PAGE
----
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Big difference between the islands and much of the mainland: We don’t have an economy outside of tourism.

The military is the next big chunk here, but it’s not rushing to fill the gap. Much of the military economy here is skilled labor (technicians, specialists), with very few opportunities for out-of-work restaurant servers and hotel staff.

Our politicians are too much in the pockets of the tourist industry, in my opinion. That’s why we get a smattering of affordable housing with a larding of luxury high rises aimed at rich corporations and non-residents.

I think this would have been a good opportunity to balance things better. Tourism is an addictive drug; for decades it has been easy money, crowding out investment in anything else. Why risk investing in healthcare, green infrastructure, manufacturing, IT or even high-end farming (gourmet coffee or chocolate), when you could build or renovate a Waikiki hotel and start making millions right off the bat?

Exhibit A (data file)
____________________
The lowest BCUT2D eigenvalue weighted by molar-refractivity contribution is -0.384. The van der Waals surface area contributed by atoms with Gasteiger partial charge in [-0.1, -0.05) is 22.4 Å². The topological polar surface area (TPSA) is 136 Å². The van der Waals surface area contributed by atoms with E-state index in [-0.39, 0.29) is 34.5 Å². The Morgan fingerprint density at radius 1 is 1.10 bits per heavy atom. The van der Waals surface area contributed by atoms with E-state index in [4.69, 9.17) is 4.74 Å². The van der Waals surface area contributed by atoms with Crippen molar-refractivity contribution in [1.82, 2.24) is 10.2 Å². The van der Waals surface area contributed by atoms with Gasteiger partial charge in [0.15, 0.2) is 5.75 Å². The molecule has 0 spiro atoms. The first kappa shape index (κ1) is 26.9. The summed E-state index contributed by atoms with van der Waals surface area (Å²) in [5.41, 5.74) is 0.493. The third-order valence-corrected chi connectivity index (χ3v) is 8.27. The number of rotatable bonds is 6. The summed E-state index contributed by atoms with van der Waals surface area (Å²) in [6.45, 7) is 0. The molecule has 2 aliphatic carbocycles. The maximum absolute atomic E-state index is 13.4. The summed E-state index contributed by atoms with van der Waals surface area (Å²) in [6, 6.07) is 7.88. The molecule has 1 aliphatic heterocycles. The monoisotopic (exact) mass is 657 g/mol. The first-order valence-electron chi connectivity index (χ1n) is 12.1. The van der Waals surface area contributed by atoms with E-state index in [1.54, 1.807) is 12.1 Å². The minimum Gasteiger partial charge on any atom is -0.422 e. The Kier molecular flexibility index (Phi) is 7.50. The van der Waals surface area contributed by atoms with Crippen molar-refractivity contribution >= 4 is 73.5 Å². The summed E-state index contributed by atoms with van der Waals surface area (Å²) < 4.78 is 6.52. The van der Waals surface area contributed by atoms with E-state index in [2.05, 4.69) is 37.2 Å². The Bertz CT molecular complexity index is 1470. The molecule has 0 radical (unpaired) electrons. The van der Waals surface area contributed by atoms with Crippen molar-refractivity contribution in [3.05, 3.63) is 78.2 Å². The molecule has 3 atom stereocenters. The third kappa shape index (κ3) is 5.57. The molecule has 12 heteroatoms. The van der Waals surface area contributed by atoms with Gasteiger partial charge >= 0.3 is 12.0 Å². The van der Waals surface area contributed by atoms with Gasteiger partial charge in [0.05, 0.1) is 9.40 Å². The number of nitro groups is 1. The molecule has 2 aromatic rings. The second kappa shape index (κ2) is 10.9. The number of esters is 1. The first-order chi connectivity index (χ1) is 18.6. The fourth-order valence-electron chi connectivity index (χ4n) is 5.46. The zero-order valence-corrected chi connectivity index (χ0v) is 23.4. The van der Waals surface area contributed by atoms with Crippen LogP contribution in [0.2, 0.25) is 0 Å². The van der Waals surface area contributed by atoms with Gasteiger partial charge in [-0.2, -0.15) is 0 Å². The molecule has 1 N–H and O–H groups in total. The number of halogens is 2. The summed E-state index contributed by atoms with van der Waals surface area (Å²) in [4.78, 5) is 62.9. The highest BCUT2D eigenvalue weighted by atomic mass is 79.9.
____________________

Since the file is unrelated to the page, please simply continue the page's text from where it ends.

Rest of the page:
“So-called charity, with its implicit assumptions of high and low, is no remedy to injustice, but its willing accomplice. Charity allows the privileged the opportunity to buy the silence of their consciences for a few coins (with the added bonus of much to-do being made of their philanthropy)–rather than wrestle with why, in a world of plenty, they wallow in pampered luxury through no particular virtue of their own, while most of the world is in rags, starving, and living in shacks. Jesus advised the rich man to sell everything he had and give it to the poor. The numerous charities operating under his name ever since have set a significantly lower standard.”

Peter Kropotkin, narrater in “The Watch” by Dennis Danvers

  And the rail looms

a Frankenstein lurking

over everything yanking

feet from under us wanking

   its way along dumping

     wasted lumps into an

        apocalyptic

            revelation

                    sea.

The beast arises.

And the rail ends.

© 2017 David W. Jones

P.S. And happy birthday to Dancing Treefrog blog!